Thursday, August 11, 2011

Uchiyama Roshi's "Opening The Hand of Thought"--book for next Tuesday

Finally, we will discuss Uchiyama Roshi's book this coming Tuesday.  I have read it several times in the past few months and find it to be a very lucid, no frills, succinct statement of the essentiality of zazen practice, and of the essence of Zen.  As a teacher who studied Western philosophy and Christianity, he is able to articulate the similarities and differences in a way that is very approachable and helps orient the Western reader.

Often in Buddhist books, there is an implicit or explicit promise that we should practice expecting some smashing insight, hold before ourselves some goal, some promise of an attainment that will get us "there", a "there" on which we project all our hopes and which is something of a terminal, an end point.  It is a seductive prospect.  But to me it is a distorting promise.  Uchiyama Roshi's teaching seems to me more realistic, more consistent with my own experience of practice.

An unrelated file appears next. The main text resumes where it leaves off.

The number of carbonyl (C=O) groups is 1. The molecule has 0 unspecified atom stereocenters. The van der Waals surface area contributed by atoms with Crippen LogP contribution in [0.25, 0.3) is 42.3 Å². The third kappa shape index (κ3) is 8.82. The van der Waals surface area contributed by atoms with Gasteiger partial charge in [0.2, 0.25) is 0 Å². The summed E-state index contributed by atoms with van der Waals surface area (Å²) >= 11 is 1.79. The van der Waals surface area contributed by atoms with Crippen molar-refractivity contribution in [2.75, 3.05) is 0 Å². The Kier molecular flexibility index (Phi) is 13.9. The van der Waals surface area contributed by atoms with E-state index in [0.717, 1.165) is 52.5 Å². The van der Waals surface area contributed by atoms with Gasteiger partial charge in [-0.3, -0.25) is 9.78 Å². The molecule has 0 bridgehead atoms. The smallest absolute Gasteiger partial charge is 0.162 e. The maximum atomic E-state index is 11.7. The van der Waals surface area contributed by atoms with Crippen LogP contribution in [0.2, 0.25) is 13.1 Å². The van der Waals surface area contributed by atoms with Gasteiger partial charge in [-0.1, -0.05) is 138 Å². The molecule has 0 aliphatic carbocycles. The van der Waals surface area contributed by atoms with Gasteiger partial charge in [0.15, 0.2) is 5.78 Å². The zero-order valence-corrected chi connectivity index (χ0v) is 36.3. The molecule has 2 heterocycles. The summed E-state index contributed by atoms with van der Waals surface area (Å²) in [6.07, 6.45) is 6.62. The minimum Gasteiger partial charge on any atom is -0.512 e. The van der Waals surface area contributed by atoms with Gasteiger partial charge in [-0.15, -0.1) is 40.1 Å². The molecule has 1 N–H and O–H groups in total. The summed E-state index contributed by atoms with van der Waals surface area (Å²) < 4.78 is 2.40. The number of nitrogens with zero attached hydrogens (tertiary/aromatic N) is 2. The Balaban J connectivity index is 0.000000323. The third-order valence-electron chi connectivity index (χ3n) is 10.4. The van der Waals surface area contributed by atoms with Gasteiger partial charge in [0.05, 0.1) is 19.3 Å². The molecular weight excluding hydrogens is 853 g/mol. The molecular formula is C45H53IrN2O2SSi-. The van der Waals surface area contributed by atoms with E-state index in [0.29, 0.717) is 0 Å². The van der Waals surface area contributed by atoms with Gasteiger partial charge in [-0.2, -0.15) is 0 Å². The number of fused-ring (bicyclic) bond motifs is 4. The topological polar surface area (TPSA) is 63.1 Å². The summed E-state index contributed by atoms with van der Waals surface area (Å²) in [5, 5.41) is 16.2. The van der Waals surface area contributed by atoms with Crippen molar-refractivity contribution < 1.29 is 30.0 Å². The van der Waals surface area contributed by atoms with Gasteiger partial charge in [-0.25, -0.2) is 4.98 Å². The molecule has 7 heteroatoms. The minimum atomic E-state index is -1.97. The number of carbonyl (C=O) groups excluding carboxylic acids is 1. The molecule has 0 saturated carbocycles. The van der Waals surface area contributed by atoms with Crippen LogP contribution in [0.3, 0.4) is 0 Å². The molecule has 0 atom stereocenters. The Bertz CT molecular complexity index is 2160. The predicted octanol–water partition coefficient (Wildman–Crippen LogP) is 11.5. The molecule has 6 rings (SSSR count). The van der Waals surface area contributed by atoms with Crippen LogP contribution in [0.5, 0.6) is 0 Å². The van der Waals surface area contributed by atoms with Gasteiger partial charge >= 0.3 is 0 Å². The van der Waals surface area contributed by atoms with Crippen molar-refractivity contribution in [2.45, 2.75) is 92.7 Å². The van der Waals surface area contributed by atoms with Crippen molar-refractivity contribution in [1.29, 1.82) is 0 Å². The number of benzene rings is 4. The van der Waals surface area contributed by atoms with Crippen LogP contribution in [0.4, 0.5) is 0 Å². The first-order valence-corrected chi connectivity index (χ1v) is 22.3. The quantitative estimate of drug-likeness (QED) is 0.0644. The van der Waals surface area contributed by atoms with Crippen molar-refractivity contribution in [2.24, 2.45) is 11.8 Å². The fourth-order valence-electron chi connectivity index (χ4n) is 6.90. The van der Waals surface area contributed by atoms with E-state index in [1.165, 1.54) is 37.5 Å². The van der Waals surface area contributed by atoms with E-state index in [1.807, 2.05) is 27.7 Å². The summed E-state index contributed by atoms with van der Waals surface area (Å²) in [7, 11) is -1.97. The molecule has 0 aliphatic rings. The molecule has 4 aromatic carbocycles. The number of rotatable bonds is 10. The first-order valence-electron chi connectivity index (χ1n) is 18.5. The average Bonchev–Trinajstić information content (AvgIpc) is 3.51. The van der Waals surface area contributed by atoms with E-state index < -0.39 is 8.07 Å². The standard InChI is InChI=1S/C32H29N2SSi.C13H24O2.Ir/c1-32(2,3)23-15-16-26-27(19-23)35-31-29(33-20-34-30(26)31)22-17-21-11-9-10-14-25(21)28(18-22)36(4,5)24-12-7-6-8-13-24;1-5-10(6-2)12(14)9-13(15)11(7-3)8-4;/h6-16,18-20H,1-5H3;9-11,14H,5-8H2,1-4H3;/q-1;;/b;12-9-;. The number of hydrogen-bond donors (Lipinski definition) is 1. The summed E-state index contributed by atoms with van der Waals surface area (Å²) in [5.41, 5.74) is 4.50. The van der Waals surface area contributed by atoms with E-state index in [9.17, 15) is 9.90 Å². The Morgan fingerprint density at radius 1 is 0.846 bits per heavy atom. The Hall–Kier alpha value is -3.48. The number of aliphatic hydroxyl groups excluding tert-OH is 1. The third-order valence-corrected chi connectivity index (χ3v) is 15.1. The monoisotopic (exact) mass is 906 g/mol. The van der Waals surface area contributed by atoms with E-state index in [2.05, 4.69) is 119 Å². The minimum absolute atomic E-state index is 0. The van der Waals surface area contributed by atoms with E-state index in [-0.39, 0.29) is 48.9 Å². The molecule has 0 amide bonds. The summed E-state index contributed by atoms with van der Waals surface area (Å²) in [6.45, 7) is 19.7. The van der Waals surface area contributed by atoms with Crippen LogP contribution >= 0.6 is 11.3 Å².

A strong commitment, a strong intention is necessary.  Diligent practice is necessary, discipline.  And yet we remain fully human, never free from our mind's tendency to grasp, to hold onto ideas as they arise, or our tendency to slip into inattention.  Never free from pain or pleasure.  He tells us that these are simply aspects of who we are as humans,  that we should not distain, should not try to reject them, to transcend them.  Rather, we should simply hold them in our larger self's awareness, like all other phenomena, holding them in a universal perspective.  Return to our zazen, to the very physical act of sitting, of being in this moment with our breath and body, knowing that we will surely wander off, and yet bring ourselves back again, and again, and again.  All of it is the life of the true self, and realizing that cannot help but give rise to all the phenomena that arise within each of our phenomenological universe.

I find his teaching concrete, realistic, and inspiring without holding out promises of fireworks.  Just a broader and more compassionate awareness of our larger lives, and of the deep necessity of zazen.

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